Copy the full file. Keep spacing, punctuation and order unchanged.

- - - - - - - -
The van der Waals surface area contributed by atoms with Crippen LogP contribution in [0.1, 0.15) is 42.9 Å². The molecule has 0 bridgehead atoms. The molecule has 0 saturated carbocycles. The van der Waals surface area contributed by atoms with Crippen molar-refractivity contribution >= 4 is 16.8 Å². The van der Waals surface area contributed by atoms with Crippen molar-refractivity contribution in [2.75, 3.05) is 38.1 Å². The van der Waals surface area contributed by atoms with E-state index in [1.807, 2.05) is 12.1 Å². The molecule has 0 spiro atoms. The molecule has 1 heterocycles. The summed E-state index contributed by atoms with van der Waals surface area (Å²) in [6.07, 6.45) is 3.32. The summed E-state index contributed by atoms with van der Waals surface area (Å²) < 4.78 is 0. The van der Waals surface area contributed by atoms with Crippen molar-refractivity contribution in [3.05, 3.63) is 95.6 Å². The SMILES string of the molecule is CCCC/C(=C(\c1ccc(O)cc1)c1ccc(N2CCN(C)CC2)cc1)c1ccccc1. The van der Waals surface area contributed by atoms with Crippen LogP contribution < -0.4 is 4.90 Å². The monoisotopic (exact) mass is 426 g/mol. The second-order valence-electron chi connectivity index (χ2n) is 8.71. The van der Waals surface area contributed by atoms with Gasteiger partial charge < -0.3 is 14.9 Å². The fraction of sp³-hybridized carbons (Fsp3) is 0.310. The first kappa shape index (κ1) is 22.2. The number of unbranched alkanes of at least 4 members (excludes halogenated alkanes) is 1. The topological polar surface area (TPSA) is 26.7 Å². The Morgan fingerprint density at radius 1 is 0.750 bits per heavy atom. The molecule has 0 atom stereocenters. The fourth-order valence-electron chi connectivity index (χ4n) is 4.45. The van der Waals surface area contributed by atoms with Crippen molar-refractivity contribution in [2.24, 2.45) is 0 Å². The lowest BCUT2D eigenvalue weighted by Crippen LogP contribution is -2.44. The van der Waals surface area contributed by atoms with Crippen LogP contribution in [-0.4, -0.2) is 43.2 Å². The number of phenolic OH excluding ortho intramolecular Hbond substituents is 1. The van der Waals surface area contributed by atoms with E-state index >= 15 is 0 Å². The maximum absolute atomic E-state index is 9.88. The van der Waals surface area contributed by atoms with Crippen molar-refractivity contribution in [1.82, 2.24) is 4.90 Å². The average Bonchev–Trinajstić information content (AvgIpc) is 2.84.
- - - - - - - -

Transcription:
The van der Waals surface area contributed by atoms with Crippen LogP contribution in [0.1, 0.15) is 42.9 Å². The molecule has 0 bridgehead atoms. The molecule has 0 saturated carbocycles. The van der Waals surface area contributed by atoms with Crippen molar-refractivity contribution >= 4 is 16.8 Å². The van der Waals surface area contributed by atoms with Crippen molar-refractivity contribution in [2.75, 3.05) is 38.1 Å². The van der Waals surface area contributed by atoms with E-state index in [1.807, 2.05) is 12.1 Å². The molecule has 0 spiro atoms. The molecule has 1 heterocycles. The summed E-state index contributed by atoms with van der Waals surface area (Å²) in [6.07, 6.45) is 3.32. The summed E-state index contributed by atoms with van der Waals surface area (Å²) < 4.78 is 0. The van der Waals surface area contributed by atoms with Crippen molar-refractivity contribution in [3.05, 3.63) is 95.6 Å². The SMILES string of the molecule is CCCC/C(=C(\c1ccc(O)cc1)c1ccc(N2CCN(C)CC2)cc1)c1ccccc1. The van der Waals surface area contributed by atoms with Crippen LogP contribution < -0.4 is 4.90 Å². The monoisotopic (exact) mass is 426 g/mol. The second-order valence-electron chi connectivity index (χ2n) is 8.71. The van der Waals surface area contributed by atoms with Gasteiger partial charge < -0.3 is 14.9 Å². The fraction of sp³-hybridized carbons (Fsp3) is 0.310. The first kappa shape index (κ1) is 22.2. The number of unbranched alkanes of at least 4 members (excludes halogenated alkanes) is 1. The topological polar surface area (TPSA) is 26.7 Å². The Morgan fingerprint density at radius 1 is 0.750 bits per heavy atom. The molecule has 0 atom stereocenters. The fourth-order valence-electron chi connectivity index (χ4n) is 4.45. The van der Waals surface area contributed by atoms with Crippen molar-refractivity contribution in [2.24, 2.45) is 0 Å². The lowest BCUT2D eigenvalue weighted by Crippen LogP contribution is -2.44. The van der Waals surface area contributed by atoms with Crippen LogP contribution in [-0.4, -0.2) is 43.2 Å². The number of phenolic OH excluding ortho intramolecular Hbond substituents is 1. The van der Waals surface area contributed by atoms with E-state index >= 15 is 0 Å². The maximum absolute atomic E-state index is 9.88. The van der Waals surface area contributed by atoms with Crippen molar-refractivity contribution in [1.82, 2.24) is 4.90 Å². The average Bonchev–Trinajstić information content (AvgIpc) is 2.84.